Nave Generadores, Monterrey, Mexico
June 21-September 3, 2012
In Monterrey, some 200 km from the U.S. border and reputed territory of the violence of the drug wars of the “narco-traficantes”, a thriving art community resists that characterization. There is a brilliant museum of contemporary art, where artworks of high international calibre are on display. The architecture would resist anything less, as you can see from the detail in News & Events Monterrey, 2d week
In an enormous park, the terrain of a steel-melting industrial complex, called Parque Fundidora, the old industrial complexes have been transformed into exhibition space, cinema, concert hall, playgrounds, and more. This is also the seat of the Centro de las Artes, managed by Conarte, a group of dedicated people keen to present contemporary art and make it matter. We had our exhibition on the top floor of this Centro. Michelle and I are deeply grateful to the curator & exhibitions coordinator Graciela Kahn Hopson, who has been very dedicated to our project from the very first e-mail on.
During the second week, project participant Alberto Montoya Hernández flew in from México Ciudad, and was a great support to me. He helped with the television interview my limited Spanish made a challenge, and it was great fun to see him talk to the media in front of the video in which he appears. He also gave a brilliant lecture on the art of his patients, of which he showed affiliations with canonical art to counter the tendency to call such works “outsider art” (or worse, art brut, primitive art etc.)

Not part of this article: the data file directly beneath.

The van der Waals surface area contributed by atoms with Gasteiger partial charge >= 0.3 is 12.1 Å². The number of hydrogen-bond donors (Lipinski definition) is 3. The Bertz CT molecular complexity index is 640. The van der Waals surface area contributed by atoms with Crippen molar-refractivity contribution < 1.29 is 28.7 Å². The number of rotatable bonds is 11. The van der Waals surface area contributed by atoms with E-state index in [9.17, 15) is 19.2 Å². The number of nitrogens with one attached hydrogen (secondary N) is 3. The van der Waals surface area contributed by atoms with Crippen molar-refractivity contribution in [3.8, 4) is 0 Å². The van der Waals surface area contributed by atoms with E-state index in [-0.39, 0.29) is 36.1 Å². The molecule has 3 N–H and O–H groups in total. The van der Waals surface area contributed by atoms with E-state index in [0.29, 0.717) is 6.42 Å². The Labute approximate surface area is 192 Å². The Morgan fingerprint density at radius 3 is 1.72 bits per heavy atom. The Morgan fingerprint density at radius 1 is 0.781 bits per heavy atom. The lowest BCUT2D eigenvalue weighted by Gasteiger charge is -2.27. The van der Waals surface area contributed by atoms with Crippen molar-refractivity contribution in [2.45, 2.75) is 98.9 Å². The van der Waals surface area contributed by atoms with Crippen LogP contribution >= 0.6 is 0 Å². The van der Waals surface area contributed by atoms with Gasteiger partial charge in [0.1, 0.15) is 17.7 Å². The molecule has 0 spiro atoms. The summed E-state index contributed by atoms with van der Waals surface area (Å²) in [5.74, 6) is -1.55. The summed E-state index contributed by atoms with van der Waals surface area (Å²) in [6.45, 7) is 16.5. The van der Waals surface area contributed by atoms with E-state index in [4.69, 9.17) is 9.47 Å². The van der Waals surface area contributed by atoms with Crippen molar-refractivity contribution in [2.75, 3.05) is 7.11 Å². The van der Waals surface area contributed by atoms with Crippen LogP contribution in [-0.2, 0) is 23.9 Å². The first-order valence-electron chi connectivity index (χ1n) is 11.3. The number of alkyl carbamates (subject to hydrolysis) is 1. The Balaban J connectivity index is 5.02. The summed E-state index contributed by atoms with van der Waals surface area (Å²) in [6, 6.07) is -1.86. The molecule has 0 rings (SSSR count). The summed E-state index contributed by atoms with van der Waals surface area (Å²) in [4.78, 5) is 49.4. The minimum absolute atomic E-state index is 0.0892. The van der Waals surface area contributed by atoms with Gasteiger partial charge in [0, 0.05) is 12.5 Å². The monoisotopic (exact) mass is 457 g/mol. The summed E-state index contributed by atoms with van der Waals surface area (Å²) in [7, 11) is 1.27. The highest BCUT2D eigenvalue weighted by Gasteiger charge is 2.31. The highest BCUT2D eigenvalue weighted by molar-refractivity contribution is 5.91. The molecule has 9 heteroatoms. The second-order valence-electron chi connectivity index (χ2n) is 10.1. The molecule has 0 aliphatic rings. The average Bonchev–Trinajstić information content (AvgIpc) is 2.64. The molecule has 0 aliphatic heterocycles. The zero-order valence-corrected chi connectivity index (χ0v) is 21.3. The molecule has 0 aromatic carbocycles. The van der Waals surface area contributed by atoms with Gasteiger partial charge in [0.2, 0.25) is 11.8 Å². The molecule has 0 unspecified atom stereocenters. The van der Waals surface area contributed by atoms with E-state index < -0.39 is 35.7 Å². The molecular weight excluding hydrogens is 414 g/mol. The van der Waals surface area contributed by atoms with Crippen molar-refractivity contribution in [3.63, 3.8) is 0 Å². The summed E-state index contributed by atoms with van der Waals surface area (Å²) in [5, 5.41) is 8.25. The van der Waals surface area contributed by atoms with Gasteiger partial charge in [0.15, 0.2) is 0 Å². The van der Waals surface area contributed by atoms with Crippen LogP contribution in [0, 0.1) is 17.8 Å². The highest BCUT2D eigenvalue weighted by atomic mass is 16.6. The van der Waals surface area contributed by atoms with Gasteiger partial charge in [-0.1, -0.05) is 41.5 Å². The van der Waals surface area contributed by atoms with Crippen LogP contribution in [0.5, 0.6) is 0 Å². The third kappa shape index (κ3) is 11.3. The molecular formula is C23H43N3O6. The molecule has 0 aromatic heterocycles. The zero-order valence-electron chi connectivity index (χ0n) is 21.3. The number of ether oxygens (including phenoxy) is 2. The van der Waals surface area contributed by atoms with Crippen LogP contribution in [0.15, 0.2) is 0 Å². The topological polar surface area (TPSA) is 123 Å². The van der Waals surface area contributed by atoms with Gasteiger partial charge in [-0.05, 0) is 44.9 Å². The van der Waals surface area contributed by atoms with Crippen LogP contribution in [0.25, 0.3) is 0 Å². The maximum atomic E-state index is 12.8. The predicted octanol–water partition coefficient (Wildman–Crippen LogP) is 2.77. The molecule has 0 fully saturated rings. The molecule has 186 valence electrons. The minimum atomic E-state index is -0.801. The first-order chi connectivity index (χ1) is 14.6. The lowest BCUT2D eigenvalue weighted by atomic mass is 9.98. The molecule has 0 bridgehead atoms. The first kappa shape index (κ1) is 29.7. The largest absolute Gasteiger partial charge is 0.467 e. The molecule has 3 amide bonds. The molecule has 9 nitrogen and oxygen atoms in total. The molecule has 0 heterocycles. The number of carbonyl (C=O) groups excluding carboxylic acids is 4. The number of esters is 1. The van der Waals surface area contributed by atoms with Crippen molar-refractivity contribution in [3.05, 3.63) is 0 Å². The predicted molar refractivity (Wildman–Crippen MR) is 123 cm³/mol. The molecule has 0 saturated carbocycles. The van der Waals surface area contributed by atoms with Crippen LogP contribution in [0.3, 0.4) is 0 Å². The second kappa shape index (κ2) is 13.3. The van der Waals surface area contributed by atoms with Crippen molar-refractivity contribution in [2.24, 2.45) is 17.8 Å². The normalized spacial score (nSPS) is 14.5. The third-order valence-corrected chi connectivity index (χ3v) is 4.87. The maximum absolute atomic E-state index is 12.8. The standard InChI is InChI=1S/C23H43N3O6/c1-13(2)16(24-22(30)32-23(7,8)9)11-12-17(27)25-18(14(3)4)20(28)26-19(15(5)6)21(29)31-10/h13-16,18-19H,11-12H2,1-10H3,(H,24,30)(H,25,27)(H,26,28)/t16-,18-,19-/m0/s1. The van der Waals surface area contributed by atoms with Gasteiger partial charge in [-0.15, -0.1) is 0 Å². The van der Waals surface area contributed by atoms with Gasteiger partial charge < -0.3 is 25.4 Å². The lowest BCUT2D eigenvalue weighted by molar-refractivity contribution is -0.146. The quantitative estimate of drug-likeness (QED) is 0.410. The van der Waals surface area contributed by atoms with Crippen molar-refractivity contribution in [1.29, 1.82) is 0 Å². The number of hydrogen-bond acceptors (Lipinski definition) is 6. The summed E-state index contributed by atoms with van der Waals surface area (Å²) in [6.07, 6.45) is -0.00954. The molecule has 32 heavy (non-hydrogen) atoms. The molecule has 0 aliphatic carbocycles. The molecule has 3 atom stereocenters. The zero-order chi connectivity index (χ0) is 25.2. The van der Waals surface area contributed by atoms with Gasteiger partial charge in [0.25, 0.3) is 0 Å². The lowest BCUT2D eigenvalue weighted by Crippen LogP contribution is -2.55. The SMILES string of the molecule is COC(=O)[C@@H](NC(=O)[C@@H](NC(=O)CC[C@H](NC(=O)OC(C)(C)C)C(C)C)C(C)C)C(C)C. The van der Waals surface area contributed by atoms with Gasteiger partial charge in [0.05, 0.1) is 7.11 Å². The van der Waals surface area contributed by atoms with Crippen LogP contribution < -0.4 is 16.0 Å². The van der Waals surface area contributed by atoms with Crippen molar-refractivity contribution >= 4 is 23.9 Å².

Alberto was there when I most needed him. After the screening of the film, and during the 3-hour-long visita guiada of the exhibition, he answered the questions that required expertise in the psychoanalysis of psychosis, and it felt great to have his expertise at hand. This was exactly the kind of collaboration that motivates me to go out of the academic ivory tower and work with people “in the field”.
During the weekend after the opening of the exhibition, my friend Paulina Aroch Fugielle came, also from Mexico City, and she, too appears in the show, in the video “Office Hours III” from the three-channel installation “Office Hours”. In the video tour you see her watch some of the works. In the photo at the bottom of the page, you see her “inspecting”. It was a great please to have her there, and she and her friend Mario Gómez took me on a grand tour of the city. This made me even more aware of the importance of art in a world troubled by violence but also resisting being reduced to it.
Instead of listing the works, I refer to the explanations on an earlier page. The exhibition contains all but one of the works that were exhibition in the primary exhibition, “Landscapes of Madness” (Works exhibited). The only work we omitted was “Middle Ages Meet Today” because of its site-specificity to Turku’s Medieval Festival. And Morgue’s Cell, which was installed in Turku in the replica of the original cell, reconstructed with the help of the loan of furniture from Seili, is here installed more simply on a monitor on eye-level. Eveything else was in Monterrey, exhibited exquisitely in the former factory spaces.